When building your own personal fitness routine, it’s easy to wonder how much is enough.
Sometimes, the most difficult part of working out is making the time throughout your week. With deadlines, schedules, and responsibilities with family and friends, prioritizing fitness can seem tough. However, making time to exercise is always worth it. It’s important to determine how much time exercising is an adequate amount for each week and whether the amount you are currently doing is sufficient.
Determining whether you are exercising enough is not exactly black and white. There are numerous factors that can impact the effectiveness of your workouts. These factors include intensity, duration of individual workouts, personal fitness goals, younger vs older adults, and more. From this article, you’ll learn what to consider when determining how much time to devote to your weekly workouts. In addition, you’ll learn the telltale signs that mean you need more exercise in your weekly routine.
Factor 1: Intensity
When it comes to calorie-burning, higher to moderate-intensity exercise will expend more energy in a shorter amount of time than lower intensity forms of physical activity and strength training. This means that you can expend the same amount of energy and burn the same number of calories sprinting for a short time that you could burn running for a longer time. For this reason, the intensity of your workouts is a major determining factor when you are figuring out how long to exercise per day and per week.
If you prefer lower-intensity exercise like walking, 30 minutes per day can be enough to offer you the health benefits of exercising. Walking and other forms of low-intensity exercise take more time to burn a significant number of calories than higher intensity exercise does.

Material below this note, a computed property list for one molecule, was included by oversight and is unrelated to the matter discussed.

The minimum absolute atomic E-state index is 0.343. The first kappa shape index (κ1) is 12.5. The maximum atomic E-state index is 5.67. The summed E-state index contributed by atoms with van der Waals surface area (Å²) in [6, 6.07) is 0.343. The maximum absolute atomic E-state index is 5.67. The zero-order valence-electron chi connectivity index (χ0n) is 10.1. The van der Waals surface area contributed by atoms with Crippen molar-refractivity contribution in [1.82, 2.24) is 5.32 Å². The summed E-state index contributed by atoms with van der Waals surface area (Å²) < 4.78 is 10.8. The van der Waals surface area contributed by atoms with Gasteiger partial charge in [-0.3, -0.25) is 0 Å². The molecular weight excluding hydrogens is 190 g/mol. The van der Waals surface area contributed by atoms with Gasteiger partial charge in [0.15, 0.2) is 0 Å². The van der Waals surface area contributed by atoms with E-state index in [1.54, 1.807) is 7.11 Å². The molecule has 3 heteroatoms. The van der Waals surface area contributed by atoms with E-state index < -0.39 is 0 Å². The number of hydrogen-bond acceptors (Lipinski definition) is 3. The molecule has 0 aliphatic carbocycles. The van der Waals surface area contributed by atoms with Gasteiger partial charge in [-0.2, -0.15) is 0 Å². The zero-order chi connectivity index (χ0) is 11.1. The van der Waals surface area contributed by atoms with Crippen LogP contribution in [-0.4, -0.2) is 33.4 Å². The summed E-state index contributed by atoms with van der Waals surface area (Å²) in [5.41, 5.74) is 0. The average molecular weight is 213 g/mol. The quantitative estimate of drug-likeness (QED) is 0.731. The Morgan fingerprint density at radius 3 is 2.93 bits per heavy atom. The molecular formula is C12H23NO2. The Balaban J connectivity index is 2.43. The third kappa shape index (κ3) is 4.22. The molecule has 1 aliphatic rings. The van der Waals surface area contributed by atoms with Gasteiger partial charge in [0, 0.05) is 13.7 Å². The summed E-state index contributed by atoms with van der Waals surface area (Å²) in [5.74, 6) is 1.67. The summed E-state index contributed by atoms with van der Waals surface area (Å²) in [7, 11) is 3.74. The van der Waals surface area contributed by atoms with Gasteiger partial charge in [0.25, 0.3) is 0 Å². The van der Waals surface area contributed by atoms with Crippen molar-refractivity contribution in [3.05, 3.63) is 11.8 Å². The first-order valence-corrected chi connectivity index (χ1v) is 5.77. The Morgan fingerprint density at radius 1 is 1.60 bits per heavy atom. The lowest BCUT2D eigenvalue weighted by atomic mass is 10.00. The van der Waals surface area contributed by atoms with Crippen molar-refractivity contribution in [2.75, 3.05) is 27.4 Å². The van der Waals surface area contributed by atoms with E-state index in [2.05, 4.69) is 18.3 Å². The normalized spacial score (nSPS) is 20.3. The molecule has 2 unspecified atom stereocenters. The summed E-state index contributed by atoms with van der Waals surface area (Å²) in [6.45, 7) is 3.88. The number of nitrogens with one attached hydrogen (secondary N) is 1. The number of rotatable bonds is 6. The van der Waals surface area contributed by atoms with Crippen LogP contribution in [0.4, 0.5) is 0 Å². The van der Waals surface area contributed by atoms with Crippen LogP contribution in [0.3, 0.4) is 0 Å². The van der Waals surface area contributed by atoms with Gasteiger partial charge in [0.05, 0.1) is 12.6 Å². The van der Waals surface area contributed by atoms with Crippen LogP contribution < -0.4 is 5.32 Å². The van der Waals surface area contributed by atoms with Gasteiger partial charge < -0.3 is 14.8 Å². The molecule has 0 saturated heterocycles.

However, burning calories is not the only purpose behind daily exercise. Working out in some capacity every day can boost your immunity, heart health, and mood. Ultimately, it is more important in the long run to commit to consistent exercise than to do higher intensity workouts rather than lower intensity ones.
Nevertheless, the sufficient length for a workout is partially determined by the intensity of your exercise of choice. If you decide to do high-intensity interval training (HIIT), lifting weights, aerobic resistance bands, or another high-intensity form of exercise, your workouts may not need to be as frequent or as long as lower intensity workouts. Choosing high-intensity forms of exercise means that you need to factor in time for rest and recovery.
While lower intensity exercise does not require significant rest time, HIIT, weightlifting, push-ups, biking, aerobic activity, brisk walking, aerobic exercise, sprints and other high-intensity forms of exercise can leave your body with an increased heart rate and ultimately in need of recovery time. This means you might need to take off days from high-intensity exercise and instead opt to take an easy walk or rest.
Regardless of your exercise style of choice, the intensity of your workouts can play a role in helping you decide whether you need to spend more time working out throughout the week. A good rule of thumb is that the lower the intensity, the longer your workouts should be and the less rest time you need. Conversely, the higher the intensity, the shorter your workouts should be and the longer your recovery time will need to be.
Factor 2: Duration
As you just learned, some workouts mean less time to reap the benefits of exercising. If you prefer lower intensity forms of exercise, you will need to make time for more workouts throughout the week to get the most out of your exercise routine. On the other hand, choosing higher intensity forms of exercise can save you some time in the long run. Since high-intensity workouts do not need to be as long, they are a great option for anyone struggling to make time for a consistent fitness routine.
If you choose a low-intensity form of exercise like walking, try to commit to at least thirty minutes a day. In addition, don’t be afraid to do more! Luckily, low-intensity exercise doesn’t need much recovery time, so you can include more of it without risking exhaustion or injury.
Factor 3: Your Goals
Are you trying to reach peak performance as an athlete?
Looking to build a significant amount of muscle in the major muscle groups or rapidly lose body weight? If so, your weekly time requirements for working out will differ from those of the average person.